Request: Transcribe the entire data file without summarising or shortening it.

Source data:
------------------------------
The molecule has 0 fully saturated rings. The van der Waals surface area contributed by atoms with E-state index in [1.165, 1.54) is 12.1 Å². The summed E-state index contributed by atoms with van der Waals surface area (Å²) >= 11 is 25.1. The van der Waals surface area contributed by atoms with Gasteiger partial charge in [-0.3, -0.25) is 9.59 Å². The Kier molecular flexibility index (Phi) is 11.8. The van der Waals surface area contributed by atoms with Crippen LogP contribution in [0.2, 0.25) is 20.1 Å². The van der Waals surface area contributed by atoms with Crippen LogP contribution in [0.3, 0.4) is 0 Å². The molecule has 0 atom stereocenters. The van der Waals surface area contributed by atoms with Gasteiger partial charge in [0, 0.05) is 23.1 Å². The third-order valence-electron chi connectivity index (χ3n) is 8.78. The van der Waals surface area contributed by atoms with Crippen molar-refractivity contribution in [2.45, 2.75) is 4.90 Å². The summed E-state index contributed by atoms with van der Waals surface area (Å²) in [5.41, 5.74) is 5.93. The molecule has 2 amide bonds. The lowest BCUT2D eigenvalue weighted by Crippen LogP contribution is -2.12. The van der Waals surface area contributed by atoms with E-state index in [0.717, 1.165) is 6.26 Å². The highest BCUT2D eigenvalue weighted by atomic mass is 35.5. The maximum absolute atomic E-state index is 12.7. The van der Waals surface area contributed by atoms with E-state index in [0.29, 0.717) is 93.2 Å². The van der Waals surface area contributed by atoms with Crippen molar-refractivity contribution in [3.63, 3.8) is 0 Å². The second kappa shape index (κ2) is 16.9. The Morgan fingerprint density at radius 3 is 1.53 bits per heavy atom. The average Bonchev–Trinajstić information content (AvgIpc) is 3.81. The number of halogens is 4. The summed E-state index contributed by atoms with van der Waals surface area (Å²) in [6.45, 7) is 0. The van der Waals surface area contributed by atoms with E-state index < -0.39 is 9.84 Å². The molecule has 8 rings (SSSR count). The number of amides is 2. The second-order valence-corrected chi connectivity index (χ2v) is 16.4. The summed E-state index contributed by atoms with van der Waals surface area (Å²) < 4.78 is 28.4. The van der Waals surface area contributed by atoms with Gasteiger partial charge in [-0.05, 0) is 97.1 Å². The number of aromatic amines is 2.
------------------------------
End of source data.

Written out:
The molecule has 0 fully saturated rings. The van der Waals surface area contributed by atoms with E-state index in [1.165, 1.54) is 12.1 Å². The summed E-state index contributed by atoms with van der Waals surface area (Å²) >= 11 is 25.1. The van der Waals surface area contributed by atoms with Gasteiger partial charge in [-0.3, -0.25) is 9.59 Å². The Kier molecular flexibility index (Phi) is 11.8. The van der Waals surface area contributed by atoms with Crippen LogP contribution in [0.2, 0.25) is 20.1 Å². The van der Waals surface area contributed by atoms with Crippen LogP contribution in [0.3, 0.4) is 0 Å². The molecule has 0 atom stereocenters. The van der Waals surface area contributed by atoms with Gasteiger partial charge in [0, 0.05) is 23.1 Å². The third-order valence-electron chi connectivity index (χ3n) is 8.78. The van der Waals surface area contributed by atoms with Crippen molar-refractivity contribution in [2.45, 2.75) is 4.90 Å². The summed E-state index contributed by atoms with van der Waals surface area (Å²) in [5.41, 5.74) is 5.93. The molecule has 2 amide bonds. The lowest BCUT2D eigenvalue weighted by Crippen LogP contribution is -2.12. The van der Waals surface area contributed by atoms with E-state index in [0.717, 1.165) is 6.26 Å². The highest BCUT2D eigenvalue weighted by atomic mass is 35.5. The maximum absolute atomic E-state index is 12.7. The van der Waals surface area contributed by atoms with E-state index in [0.29, 0.717) is 93.2 Å². The van der Waals surface area contributed by atoms with Crippen molar-refractivity contribution in [3.63, 3.8) is 0 Å². The second kappa shape index (κ2) is 16.9. The Morgan fingerprint density at radius 3 is 1.53 bits per heavy atom. The average Bonchev–Trinajstić information content (AvgIpc) is 3.81. The number of halogens is 4. The summed E-state index contributed by atoms with van der Waals surface area (Å²) in [6.45, 7) is 0. The van der Waals surface area contributed by atoms with E-state index < -0.39 is 9.84 Å². The molecule has 8 rings (SSSR count). The number of amides is 2. The second-order valence-corrected chi connectivity index (χ2v) is 16.4. The summed E-state index contributed by atoms with van der Waals surface area (Å²) < 4.78 is 28.4. The van der Waals surface area contributed by atoms with Gasteiger partial charge in [-0.05, 0) is 97.1 Å². The number of aromatic amines is 2.